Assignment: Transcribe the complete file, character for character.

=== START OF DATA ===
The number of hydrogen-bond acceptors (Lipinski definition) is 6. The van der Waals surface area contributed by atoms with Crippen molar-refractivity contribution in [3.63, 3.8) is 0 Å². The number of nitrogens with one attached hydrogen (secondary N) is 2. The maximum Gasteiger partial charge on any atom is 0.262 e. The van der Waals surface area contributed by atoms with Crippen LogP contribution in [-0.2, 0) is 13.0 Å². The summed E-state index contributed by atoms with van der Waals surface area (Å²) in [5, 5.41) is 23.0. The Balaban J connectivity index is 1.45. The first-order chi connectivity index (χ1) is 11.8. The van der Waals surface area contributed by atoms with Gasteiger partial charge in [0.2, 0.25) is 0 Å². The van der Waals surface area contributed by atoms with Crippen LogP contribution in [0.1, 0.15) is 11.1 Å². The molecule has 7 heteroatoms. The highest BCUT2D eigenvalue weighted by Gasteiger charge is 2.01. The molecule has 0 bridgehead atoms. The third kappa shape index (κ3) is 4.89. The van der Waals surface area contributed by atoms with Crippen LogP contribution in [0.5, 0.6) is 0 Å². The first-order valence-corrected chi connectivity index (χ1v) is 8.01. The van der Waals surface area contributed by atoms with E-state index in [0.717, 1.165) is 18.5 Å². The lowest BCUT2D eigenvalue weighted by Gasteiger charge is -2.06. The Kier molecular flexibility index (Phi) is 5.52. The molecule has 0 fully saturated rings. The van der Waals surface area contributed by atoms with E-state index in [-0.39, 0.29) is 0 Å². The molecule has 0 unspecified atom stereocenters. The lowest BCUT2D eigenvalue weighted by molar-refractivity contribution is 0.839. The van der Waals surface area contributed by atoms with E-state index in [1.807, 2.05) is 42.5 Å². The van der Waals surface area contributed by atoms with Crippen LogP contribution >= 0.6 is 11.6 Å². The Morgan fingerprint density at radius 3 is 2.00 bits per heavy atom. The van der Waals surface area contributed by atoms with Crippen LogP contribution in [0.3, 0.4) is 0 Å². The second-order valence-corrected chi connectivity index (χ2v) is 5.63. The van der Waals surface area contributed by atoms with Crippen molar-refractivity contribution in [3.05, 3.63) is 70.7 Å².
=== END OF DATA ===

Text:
The number of hydrogen-bond acceptors (Lipinski definition) is 6. The van der Waals surface area contributed by atoms with Crippen molar-refractivity contribution in [3.63, 3.8) is 0 Å². The number of nitrogens with one attached hydrogen (secondary N) is 2. The maximum Gasteiger partial charge on any atom is 0.262 e. The van der Waals surface area contributed by atoms with Crippen LogP contribution in [-0.2, 0) is 13.0 Å². The summed E-state index contributed by atoms with van der Waals surface area (Å²) in [5, 5.41) is 23.0. The Balaban J connectivity index is 1.45. The first-order chi connectivity index (χ1) is 11.8. The van der Waals surface area contributed by atoms with Gasteiger partial charge in [0.2, 0.25) is 0 Å². The van der Waals surface area contributed by atoms with Crippen LogP contribution in [0.1, 0.15) is 11.1 Å². The molecule has 7 heteroatoms. The highest BCUT2D eigenvalue weighted by Gasteiger charge is 2.01. The molecule has 0 bridgehead atoms. The third kappa shape index (κ3) is 4.89. The van der Waals surface area contributed by atoms with Crippen LogP contribution in [0.5, 0.6) is 0 Å². The first-order valence-corrected chi connectivity index (χ1v) is 8.01. The van der Waals surface area contributed by atoms with E-state index in [0.717, 1.165) is 18.5 Å². The lowest BCUT2D eigenvalue weighted by Gasteiger charge is -2.06. The Kier molecular flexibility index (Phi) is 5.52. The molecule has 0 fully saturated rings. The van der Waals surface area contributed by atoms with E-state index in [-0.39, 0.29) is 0 Å². The molecule has 0 unspecified atom stereocenters. The lowest BCUT2D eigenvalue weighted by molar-refractivity contribution is 0.839. The van der Waals surface area contributed by atoms with E-state index in [1.807, 2.05) is 42.5 Å². The van der Waals surface area contributed by atoms with Crippen LogP contribution >= 0.6 is 11.6 Å². The Morgan fingerprint density at radius 3 is 2.00 bits per heavy atom. The van der Waals surface area contributed by atoms with Crippen LogP contribution in [0.3, 0.4) is 0 Å². The second-order valence-corrected chi connectivity index (χ2v) is 5.63. The van der Waals surface area contributed by atoms with Crippen molar-refractivity contribution in [3.05, 3.63) is 70.7 Å².